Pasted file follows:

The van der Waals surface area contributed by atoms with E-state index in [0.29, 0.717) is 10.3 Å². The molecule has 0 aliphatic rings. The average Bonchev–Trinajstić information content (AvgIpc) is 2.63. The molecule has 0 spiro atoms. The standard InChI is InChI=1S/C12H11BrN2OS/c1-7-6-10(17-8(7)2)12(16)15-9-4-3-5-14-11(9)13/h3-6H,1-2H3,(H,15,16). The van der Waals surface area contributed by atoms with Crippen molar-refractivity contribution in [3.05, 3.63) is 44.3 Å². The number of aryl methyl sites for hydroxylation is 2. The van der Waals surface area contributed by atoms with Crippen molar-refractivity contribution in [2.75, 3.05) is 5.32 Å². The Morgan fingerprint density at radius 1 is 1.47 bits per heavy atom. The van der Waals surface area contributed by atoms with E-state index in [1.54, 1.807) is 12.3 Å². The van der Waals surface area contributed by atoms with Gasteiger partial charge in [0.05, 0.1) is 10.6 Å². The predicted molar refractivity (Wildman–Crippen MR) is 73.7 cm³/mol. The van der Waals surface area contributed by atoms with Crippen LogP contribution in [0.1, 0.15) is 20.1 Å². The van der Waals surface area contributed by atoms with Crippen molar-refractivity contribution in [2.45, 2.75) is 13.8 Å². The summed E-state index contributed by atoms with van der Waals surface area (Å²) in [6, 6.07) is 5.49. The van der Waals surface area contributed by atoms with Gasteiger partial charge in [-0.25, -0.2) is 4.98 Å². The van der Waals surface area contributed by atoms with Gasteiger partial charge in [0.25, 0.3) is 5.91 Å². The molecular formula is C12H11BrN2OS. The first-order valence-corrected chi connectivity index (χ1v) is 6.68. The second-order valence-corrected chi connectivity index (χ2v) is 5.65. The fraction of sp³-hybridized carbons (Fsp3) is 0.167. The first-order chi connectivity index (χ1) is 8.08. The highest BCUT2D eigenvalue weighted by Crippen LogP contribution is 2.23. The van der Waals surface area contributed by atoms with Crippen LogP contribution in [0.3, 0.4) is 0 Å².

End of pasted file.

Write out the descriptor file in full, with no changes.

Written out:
The van der Waals surface area contributed by atoms with E-state index in [0.29, 0.717) is 10.3 Å². The molecule has 0 aliphatic rings. The average Bonchev–Trinajstić information content (AvgIpc) is 2.63. The molecule has 0 spiro atoms. The standard InChI is InChI=1S/C12H11BrN2OS/c1-7-6-10(17-8(7)2)12(16)15-9-4-3-5-14-11(9)13/h3-6H,1-2H3,(H,15,16). The van der Waals surface area contributed by atoms with Crippen molar-refractivity contribution in [3.05, 3.63) is 44.3 Å². The number of aryl methyl sites for hydroxylation is 2. The van der Waals surface area contributed by atoms with Crippen molar-refractivity contribution in [2.75, 3.05) is 5.32 Å². The Morgan fingerprint density at radius 1 is 1.47 bits per heavy atom. The van der Waals surface area contributed by atoms with E-state index in [1.54, 1.807) is 12.3 Å². The van der Waals surface area contributed by atoms with Gasteiger partial charge in [0.05, 0.1) is 10.6 Å². The predicted molar refractivity (Wildman–Crippen MR) is 73.7 cm³/mol. The van der Waals surface area contributed by atoms with Crippen LogP contribution in [0.1, 0.15) is 20.1 Å². The van der Waals surface area contributed by atoms with Crippen molar-refractivity contribution in [2.45, 2.75) is 13.8 Å². The summed E-state index contributed by atoms with van der Waals surface area (Å²) in [6, 6.07) is 5.49. The van der Waals surface area contributed by atoms with Gasteiger partial charge in [-0.25, -0.2) is 4.98 Å². The van der Waals surface area contributed by atoms with Gasteiger partial charge in [0.25, 0.3) is 5.91 Å². The molecular formula is C12H11BrN2OS. The first-order valence-corrected chi connectivity index (χ1v) is 6.68. The second-order valence-corrected chi connectivity index (χ2v) is 5.65. The fraction of sp³-hybridized carbons (Fsp3) is 0.167. The first-order chi connectivity index (χ1) is 8.08. The highest BCUT2D eigenvalue weighted by Crippen LogP contribution is 2.23. The van der Waals surface area contributed by atoms with Crippen LogP contribution in [0.3, 0.4) is 0 Å².